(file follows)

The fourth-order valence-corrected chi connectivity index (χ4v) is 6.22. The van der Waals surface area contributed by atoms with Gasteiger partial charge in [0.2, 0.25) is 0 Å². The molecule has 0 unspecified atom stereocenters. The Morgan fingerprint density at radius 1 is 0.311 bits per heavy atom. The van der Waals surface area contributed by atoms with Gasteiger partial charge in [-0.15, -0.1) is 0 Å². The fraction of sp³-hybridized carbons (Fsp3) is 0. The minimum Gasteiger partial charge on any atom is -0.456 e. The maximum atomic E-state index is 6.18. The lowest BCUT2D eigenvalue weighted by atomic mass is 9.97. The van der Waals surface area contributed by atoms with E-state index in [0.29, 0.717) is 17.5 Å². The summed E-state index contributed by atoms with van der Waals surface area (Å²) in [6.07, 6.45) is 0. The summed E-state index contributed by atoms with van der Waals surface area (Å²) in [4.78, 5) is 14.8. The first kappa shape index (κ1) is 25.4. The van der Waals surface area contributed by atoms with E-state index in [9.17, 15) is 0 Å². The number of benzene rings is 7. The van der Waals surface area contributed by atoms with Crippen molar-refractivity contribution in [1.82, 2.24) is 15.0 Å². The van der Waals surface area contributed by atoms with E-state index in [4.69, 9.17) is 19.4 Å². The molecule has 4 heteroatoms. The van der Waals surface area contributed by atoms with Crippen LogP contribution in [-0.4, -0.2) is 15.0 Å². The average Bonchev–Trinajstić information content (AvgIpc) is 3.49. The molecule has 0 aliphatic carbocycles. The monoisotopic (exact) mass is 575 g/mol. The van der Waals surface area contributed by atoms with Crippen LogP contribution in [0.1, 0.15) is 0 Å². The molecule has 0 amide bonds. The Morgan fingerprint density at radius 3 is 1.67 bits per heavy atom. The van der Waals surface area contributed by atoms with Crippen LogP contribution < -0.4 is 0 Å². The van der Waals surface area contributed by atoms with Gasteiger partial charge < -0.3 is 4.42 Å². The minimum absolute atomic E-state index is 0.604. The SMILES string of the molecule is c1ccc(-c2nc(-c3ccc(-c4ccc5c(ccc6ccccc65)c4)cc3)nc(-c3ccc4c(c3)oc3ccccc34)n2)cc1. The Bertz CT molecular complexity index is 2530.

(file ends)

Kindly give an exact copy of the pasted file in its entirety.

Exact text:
The fourth-order valence-corrected chi connectivity index (χ4v) is 6.22. The van der Waals surface area contributed by atoms with Gasteiger partial charge in [0.2, 0.25) is 0 Å². The molecule has 0 unspecified atom stereocenters. The Morgan fingerprint density at radius 1 is 0.311 bits per heavy atom. The van der Waals surface area contributed by atoms with Gasteiger partial charge in [-0.15, -0.1) is 0 Å². The fraction of sp³-hybridized carbons (Fsp3) is 0. The minimum Gasteiger partial charge on any atom is -0.456 e. The maximum atomic E-state index is 6.18. The lowest BCUT2D eigenvalue weighted by atomic mass is 9.97. The van der Waals surface area contributed by atoms with E-state index in [0.29, 0.717) is 17.5 Å². The summed E-state index contributed by atoms with van der Waals surface area (Å²) in [6.07, 6.45) is 0. The summed E-state index contributed by atoms with van der Waals surface area (Å²) in [4.78, 5) is 14.8. The first kappa shape index (κ1) is 25.4. The van der Waals surface area contributed by atoms with E-state index in [9.17, 15) is 0 Å². The number of benzene rings is 7. The van der Waals surface area contributed by atoms with Crippen molar-refractivity contribution in [1.82, 2.24) is 15.0 Å². The van der Waals surface area contributed by atoms with E-state index in [4.69, 9.17) is 19.4 Å². The molecule has 4 heteroatoms. The van der Waals surface area contributed by atoms with Crippen LogP contribution in [-0.4, -0.2) is 15.0 Å². The average Bonchev–Trinajstić information content (AvgIpc) is 3.49. The molecule has 0 aliphatic carbocycles. The monoisotopic (exact) mass is 575 g/mol. The van der Waals surface area contributed by atoms with Crippen LogP contribution in [0.1, 0.15) is 0 Å². The molecule has 0 amide bonds. The Morgan fingerprint density at radius 3 is 1.67 bits per heavy atom. The van der Waals surface area contributed by atoms with Crippen LogP contribution < -0.4 is 0 Å². The van der Waals surface area contributed by atoms with Gasteiger partial charge < -0.3 is 4.42 Å². The minimum absolute atomic E-state index is 0.604. The SMILES string of the molecule is c1ccc(-c2nc(-c3ccc(-c4ccc5c(ccc6ccccc65)c4)cc3)nc(-c3ccc4c(c3)oc3ccccc34)n2)cc1. The Bertz CT molecular complexity index is 2530.